New editor position with Journal of Behavioral and Experimental Finance

posted Jan 9, 2018, 1:07 AM by Stefan Palan   [ updated Jan 9, 2018, 4:53 AM ]

Cover, Journal of Behavioral and Experimental Finance
At the beginning of the year, I have started my tenure as Co-Editor-in-Chief of the Journal of Behavioral and Experimental Finance (JBEF). Founded only in 2014, JBEF welcomes full-length and short letter papers in the areas of behavioral finance and experimental finance. The focus is on rapid dissemination of high-impact research in these areas. The journal has been growing nicely and is on track to receive an impact factor in 2019. The current journal metrics are a CiteScore of 1.13, Source Normalized Impact per Paper (SNIP) of 0.978 and a SCImago Journal Rank (SJR) of 0.430.

I look forward to an exciting time doing my best to promote JBEF and, together with the second Co-Editor-in-Chief, Michael Dowling, to lead it to become a well-respected field journal in the near future. If you work in the field, please consider JBEF for your next paper.

Ice cream study generates media feedback

posted Aug 16, 2017, 6:47 AM by Stefan Palan   [ updated Aug 18, 2017, 2:07 AM ]

My joint paper with Michael Kirchler, "Immaterial and Monetary Gifts in Economic Transactions. Evidence from the Field. " has been accepted at Experimental Economics. In it, we explore the effect of complimenting or tipping the salesperson in a fast-food restaurant on the amount of ice cream or the weight of durum doner provided. The twist about the design is that we give the compliment or tip prior to the product's preparation.

We find that giving a compliment results in about 10% more ice cream in the cone, and tipping (about 10%) results in about 17% more ice cream. In the picture to the right, the left-hand cone was ordered normally, while the right-hand cone resulted from ordering and adding the sentence "You have the best ice cream in town".

In the case of the durum doner, the effects are not as strong (it is harder to pack more ingredients into a fixed-size bread), but in the compliment treatment, they increase over time. When we visit the same salesperson five days in a row, doner weight increases by 7% (23g) relative to the baseline when we compliment, while it stays relatively constant at 4% (17g) higher than in the baseline when we tip.

There has also been significant media reaction to the publication. A selection (see the full list in Media Exposure):
Die Presse (German)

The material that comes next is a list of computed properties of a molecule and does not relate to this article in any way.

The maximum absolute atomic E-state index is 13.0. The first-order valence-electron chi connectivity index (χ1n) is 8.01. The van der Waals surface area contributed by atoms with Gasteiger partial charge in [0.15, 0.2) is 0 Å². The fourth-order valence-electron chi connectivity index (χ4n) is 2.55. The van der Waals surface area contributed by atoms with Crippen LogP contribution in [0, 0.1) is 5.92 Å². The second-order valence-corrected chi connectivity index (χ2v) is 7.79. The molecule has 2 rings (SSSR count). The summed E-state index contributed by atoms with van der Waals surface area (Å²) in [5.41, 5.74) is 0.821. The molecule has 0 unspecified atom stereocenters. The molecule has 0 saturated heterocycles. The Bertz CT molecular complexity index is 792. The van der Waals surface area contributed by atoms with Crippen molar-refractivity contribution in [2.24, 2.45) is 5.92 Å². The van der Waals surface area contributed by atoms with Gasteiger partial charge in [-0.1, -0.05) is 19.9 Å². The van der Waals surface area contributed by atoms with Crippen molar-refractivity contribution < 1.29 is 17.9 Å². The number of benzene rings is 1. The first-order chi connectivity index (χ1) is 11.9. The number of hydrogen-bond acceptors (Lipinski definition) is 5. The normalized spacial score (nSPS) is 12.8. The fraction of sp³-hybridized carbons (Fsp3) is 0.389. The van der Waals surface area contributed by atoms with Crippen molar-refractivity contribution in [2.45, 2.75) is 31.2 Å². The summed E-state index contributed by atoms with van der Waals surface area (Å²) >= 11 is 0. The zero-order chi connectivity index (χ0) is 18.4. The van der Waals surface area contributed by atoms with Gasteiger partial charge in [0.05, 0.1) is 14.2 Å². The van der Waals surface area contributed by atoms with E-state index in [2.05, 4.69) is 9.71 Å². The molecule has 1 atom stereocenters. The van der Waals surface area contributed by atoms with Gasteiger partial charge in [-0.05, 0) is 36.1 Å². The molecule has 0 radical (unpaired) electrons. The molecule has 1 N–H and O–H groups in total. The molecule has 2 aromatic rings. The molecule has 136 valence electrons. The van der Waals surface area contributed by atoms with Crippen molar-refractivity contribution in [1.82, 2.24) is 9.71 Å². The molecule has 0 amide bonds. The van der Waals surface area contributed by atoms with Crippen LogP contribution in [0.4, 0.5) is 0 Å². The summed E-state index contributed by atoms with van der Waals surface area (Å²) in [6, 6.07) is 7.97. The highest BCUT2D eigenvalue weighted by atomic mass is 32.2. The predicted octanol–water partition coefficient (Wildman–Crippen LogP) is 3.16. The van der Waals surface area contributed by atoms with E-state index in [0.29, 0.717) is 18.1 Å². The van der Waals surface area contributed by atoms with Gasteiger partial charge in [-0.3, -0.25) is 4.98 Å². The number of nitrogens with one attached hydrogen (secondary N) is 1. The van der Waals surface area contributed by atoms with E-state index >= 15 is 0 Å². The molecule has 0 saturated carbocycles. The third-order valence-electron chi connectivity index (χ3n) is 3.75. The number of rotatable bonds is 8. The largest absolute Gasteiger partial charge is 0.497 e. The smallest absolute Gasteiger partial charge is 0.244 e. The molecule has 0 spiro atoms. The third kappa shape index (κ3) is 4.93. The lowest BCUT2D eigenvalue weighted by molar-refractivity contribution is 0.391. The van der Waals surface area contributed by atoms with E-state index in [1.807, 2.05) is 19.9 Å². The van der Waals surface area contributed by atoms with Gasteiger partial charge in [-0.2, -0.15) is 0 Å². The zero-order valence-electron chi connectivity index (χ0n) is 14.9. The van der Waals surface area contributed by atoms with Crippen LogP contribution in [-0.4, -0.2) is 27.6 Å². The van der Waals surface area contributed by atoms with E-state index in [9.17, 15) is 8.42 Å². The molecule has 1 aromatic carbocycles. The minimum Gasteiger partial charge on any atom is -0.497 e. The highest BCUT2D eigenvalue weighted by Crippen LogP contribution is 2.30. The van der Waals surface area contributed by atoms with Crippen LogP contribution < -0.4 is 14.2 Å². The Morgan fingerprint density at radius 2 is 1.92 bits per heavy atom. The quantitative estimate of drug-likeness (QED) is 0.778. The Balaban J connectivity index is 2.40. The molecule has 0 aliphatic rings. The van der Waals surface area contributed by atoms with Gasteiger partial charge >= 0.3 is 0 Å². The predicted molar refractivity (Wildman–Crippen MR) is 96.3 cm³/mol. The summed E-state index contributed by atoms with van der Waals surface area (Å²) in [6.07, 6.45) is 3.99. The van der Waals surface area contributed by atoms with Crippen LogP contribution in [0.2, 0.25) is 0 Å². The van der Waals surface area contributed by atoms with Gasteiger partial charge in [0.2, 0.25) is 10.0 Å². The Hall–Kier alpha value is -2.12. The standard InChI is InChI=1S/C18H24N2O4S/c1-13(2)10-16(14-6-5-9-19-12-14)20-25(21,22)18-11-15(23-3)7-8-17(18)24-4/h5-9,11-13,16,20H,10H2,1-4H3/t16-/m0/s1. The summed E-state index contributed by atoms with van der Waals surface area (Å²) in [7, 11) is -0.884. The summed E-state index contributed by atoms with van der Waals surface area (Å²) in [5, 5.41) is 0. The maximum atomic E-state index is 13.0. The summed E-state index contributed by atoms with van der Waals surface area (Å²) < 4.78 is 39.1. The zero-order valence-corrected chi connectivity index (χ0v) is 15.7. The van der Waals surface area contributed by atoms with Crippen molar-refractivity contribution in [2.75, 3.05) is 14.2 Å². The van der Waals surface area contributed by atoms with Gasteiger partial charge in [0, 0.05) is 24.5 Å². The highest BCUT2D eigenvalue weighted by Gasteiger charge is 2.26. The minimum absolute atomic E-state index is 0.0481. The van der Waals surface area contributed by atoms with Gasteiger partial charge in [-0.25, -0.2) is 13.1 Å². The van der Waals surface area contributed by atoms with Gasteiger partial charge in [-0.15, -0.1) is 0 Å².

Handelsblatt (German)
Kronen Zeitung (German)
Der Standard (German)

See the published version (open access) for further information.

Article on insider trading research in "Die Presse"

posted Jul 24, 2017, 12:49 AM by Stefan Palan   [ updated Jul 24, 2017, 12:55 AM ]

"Die Presse", one of Austria's leading daily newspapers, recently published an article on my and Thomas Stöckl's research into insider trading legislation, mainly referring to our forthcoming paper in Journal of Financial Markets. The German-language article was titled "Der Börse sind Paragraphen egal" and can be viewed on the newspaper's website.

"The Case for Anarchy", by David Friedman

posted Jun 7, 2017, 1:19 AM by Stefan Palan   [ updated Jun 7, 2017, 12:47 PM ]

David D. Friedman recently visited the University of Graz and gave a talk on his ideas about a society without government. Hosted by the Economics Club Graz and the Austrian Libertarian Movement, he made the case that private institutions could provide the same services central governments do in most countries. While I see several problems with aspects of his plan, he offered some interesting ideas and a point of view that provokes thought. David allowed for recordings to be taken, so feel free to listen to his talk, in full, below.

Good news for the 'dismal science'

posted Jul 7, 2016, 12:53 AM by Stefan Palan   [ updated Jul 7, 2016, 12:58 AM ]

In a recent article, the Economist picked up on the results of a replication study in experimental economics, published in Science. It favorably compares experimental economics to other experimental disciplines, giving high grades for economics' performance. Way to go, experimental economics!